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Journal of a Seaplane Cruise Around The World
Part Three: Asia

Friday, November 23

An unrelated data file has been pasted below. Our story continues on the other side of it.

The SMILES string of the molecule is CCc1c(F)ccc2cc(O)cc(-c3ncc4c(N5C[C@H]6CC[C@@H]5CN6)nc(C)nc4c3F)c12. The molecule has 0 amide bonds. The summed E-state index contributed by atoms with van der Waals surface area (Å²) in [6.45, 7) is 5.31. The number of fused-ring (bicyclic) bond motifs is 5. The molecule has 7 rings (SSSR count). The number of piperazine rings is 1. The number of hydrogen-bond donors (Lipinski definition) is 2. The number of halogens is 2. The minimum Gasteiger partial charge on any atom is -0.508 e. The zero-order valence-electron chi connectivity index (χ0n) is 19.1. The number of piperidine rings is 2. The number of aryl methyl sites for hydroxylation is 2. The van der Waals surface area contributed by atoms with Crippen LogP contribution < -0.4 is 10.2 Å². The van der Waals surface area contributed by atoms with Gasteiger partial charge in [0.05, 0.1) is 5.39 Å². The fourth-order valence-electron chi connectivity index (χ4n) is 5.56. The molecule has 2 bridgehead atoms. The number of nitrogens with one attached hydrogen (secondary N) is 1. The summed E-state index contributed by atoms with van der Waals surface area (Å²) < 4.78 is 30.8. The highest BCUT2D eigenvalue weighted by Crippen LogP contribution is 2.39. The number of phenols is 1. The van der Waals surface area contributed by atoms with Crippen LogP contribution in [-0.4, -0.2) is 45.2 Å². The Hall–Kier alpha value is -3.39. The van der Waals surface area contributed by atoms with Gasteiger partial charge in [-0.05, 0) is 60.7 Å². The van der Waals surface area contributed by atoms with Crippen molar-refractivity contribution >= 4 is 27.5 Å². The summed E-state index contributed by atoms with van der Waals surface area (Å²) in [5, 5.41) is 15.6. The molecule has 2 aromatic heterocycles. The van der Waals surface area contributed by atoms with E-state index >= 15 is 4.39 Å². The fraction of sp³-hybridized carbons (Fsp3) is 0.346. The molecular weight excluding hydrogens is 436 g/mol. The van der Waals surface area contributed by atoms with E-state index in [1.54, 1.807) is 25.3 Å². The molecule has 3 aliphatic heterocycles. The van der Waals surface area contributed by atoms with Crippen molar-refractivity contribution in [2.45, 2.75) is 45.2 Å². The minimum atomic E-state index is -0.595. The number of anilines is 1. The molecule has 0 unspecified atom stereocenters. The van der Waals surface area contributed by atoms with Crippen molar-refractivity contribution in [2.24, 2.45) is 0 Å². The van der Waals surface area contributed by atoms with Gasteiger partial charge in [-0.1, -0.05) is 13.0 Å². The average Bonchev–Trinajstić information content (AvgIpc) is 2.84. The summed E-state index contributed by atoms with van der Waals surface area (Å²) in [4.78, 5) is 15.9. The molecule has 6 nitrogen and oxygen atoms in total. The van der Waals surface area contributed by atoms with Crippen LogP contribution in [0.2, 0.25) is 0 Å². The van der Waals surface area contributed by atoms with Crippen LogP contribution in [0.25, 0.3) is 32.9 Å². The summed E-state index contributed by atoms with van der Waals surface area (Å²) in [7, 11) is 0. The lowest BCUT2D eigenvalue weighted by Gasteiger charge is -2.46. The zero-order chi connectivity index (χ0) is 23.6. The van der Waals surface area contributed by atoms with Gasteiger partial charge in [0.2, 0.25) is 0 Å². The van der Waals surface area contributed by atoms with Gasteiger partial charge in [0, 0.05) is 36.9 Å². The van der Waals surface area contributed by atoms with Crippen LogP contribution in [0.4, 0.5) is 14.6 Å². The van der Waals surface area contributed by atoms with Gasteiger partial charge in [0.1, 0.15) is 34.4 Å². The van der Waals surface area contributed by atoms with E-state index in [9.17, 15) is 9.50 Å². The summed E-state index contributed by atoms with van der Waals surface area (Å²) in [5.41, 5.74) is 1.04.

Bangkok - Panang Victoria Point! The place names which figured so largely during the months of preparation for the flight are usually connected with towns the nature of which one could not possibly imagine. This village, the most southerly point of Burma, is a highly picturesque settlement strung out between a muddy beach and the crest of a low hill. There is a fringe of thatch-roofed houses at the water's edge, which contain the few markets of the community, and flung behind are the houses of the district officials, and of the few English miners who make their base here while exploring the archipelago for its tin. On the summit is the radio station, and beyond this a road leads some three or four miles northward to an airport . . . After quitting the plane, we stopped in a store to pick up supplies. The merchant offered a string of beche de mer, the dried sea-slugs which constitute one of the delicacies of the native cuisine. We were not convinced of their virtues however, knowing they had spent months in the bottom of some Mawken dugout, and passed them over in favor of some tinned biscuits. The government maintains a Dak bungalow for visitors and we have taken possession - but for a time it looked as though there would be no supper. A complete and delicious chicken dinner has just arrived by Mrs. Rosemere's bearer - her husband, the Commissioner, is away and she was bashful about asking us to dine at her home. A Mr. Weld, who claims ownership of James Island, has called to offer escort to us on an inspection tour of the region if we care to lay over a few days. It would be a great treat, but there have been too many delays already and we have decided to push on.

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